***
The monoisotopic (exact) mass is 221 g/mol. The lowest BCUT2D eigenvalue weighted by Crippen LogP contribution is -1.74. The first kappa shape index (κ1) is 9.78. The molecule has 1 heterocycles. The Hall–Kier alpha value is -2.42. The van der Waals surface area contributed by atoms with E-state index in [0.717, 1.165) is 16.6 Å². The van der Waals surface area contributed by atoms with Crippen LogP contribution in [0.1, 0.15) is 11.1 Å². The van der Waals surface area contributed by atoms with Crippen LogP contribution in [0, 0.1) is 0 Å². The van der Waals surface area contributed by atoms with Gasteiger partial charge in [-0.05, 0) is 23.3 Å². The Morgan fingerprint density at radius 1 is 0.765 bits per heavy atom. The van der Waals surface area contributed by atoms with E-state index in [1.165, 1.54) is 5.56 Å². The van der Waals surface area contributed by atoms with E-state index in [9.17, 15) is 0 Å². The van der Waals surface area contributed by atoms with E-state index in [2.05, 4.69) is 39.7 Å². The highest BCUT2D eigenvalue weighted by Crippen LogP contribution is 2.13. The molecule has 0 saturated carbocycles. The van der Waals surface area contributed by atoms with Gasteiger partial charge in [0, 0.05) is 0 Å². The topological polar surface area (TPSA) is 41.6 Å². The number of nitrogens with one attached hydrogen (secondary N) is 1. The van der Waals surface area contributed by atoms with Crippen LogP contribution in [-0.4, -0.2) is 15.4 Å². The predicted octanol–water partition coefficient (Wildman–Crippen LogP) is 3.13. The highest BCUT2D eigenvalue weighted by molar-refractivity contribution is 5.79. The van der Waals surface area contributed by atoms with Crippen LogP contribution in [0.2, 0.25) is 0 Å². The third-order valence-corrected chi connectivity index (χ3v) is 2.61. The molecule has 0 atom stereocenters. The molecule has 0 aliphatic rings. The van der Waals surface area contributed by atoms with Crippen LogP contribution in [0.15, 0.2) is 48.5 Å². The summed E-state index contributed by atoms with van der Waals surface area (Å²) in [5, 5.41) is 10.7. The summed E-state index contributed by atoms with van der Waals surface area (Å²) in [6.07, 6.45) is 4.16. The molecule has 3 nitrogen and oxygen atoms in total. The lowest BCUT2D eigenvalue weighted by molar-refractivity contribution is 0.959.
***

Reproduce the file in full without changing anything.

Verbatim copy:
The monoisotopic (exact) mass is 221 g/mol. The lowest BCUT2D eigenvalue weighted by Crippen LogP contribution is -1.74. The first kappa shape index (κ1) is 9.78. The molecule has 1 heterocycles. The Hall–Kier alpha value is -2.42. The van der Waals surface area contributed by atoms with E-state index in [0.717, 1.165) is 16.6 Å². The van der Waals surface area contributed by atoms with Crippen LogP contribution in [0.1, 0.15) is 11.1 Å². The van der Waals surface area contributed by atoms with Crippen LogP contribution in [0, 0.1) is 0 Å². The van der Waals surface area contributed by atoms with Gasteiger partial charge in [-0.05, 0) is 23.3 Å². The Morgan fingerprint density at radius 1 is 0.765 bits per heavy atom. The van der Waals surface area contributed by atoms with E-state index in [1.165, 1.54) is 5.56 Å². The van der Waals surface area contributed by atoms with E-state index in [9.17, 15) is 0 Å². The van der Waals surface area contributed by atoms with E-state index in [2.05, 4.69) is 39.7 Å². The highest BCUT2D eigenvalue weighted by Crippen LogP contribution is 2.13. The molecule has 0 saturated carbocycles. The van der Waals surface area contributed by atoms with Gasteiger partial charge in [0, 0.05) is 0 Å². The topological polar surface area (TPSA) is 41.6 Å². The number of nitrogens with one attached hydrogen (secondary N) is 1. The van der Waals surface area contributed by atoms with Crippen LogP contribution in [-0.4, -0.2) is 15.4 Å². The predicted octanol–water partition coefficient (Wildman–Crippen LogP) is 3.13. The highest BCUT2D eigenvalue weighted by molar-refractivity contribution is 5.79. The van der Waals surface area contributed by atoms with Crippen LogP contribution in [0.2, 0.25) is 0 Å². The third-order valence-corrected chi connectivity index (χ3v) is 2.61. The molecule has 0 atom stereocenters. The molecule has 0 aliphatic rings. The van der Waals surface area contributed by atoms with Crippen LogP contribution in [0.15, 0.2) is 48.5 Å². The summed E-state index contributed by atoms with van der Waals surface area (Å²) in [5, 5.41) is 10.7. The summed E-state index contributed by atoms with van der Waals surface area (Å²) in [6.07, 6.45) is 4.16. The molecule has 3 nitrogen and oxygen atoms in total. The lowest BCUT2D eigenvalue weighted by molar-refractivity contribution is 0.959.